The control system described in this thesis is a low cost system designed to control the speed of an electric vehicle by adjusting the speed of a compound wound DC motor. The speed control method developed in this system is a combination of battery tapping, for control of the armature voltage, and pulse width modulation for field control; both generated by a microprocessor. Using a microprocessor, the control system is readily adaptable to a variety of motor voltages and motor control techniques by modifying the internal firmware of the processor. Overcurrent protection is included to prolong battery and motor life. Regenerative braking is automatic upon release of the accelerator and has two levels for maximum energy recovery. A display of the remaining charge in the vehicle's batteries has a continually powered memory to retain the information when the vehicle is parked. This display is also temperature compensated to reflect the characteristics of lead acid batteries over varying temperatures. The control system was installed in a test vehicle where it was debugged and evaluated.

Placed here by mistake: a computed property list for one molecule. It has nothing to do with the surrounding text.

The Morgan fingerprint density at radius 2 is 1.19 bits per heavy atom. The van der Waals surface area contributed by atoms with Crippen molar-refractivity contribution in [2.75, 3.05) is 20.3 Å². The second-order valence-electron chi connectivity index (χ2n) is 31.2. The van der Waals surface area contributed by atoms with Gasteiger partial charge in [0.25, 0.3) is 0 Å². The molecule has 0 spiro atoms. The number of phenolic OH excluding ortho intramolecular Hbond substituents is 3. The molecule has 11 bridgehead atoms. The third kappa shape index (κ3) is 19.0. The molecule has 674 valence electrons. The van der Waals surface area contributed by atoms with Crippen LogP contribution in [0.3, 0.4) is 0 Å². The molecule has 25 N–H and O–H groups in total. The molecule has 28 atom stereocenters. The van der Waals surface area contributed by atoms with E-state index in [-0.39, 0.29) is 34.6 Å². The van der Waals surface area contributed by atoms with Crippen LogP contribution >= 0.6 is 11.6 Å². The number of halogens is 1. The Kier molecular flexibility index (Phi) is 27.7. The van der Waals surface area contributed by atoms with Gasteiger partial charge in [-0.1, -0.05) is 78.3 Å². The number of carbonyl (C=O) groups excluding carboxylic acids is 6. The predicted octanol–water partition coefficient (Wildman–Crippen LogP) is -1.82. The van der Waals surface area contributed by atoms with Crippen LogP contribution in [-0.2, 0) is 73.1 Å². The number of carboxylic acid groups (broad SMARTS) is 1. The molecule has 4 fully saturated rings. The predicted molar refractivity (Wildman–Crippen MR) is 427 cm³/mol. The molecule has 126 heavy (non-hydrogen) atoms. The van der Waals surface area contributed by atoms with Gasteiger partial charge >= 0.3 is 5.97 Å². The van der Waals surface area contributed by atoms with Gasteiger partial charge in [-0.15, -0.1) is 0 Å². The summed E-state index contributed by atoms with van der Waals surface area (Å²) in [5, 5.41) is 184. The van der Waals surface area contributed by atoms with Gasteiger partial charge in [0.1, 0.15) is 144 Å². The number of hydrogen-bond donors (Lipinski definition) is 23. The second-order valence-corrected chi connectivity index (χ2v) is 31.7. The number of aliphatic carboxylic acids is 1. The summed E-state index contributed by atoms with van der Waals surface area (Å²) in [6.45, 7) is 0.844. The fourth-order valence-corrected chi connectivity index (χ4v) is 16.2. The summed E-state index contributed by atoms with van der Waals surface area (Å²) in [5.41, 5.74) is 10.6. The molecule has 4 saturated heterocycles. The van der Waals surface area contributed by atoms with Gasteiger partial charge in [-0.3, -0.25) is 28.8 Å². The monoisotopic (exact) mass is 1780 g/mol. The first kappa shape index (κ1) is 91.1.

Library of Congress Subject Headings

Automobiles--Motors--Control systems; Electric automobiles--Research; Electric vehicles--Research; Microprocessors

Publication Date


Document Type


Department, Program, or Center

Electrical Engineering (KGCOE)


Not listed


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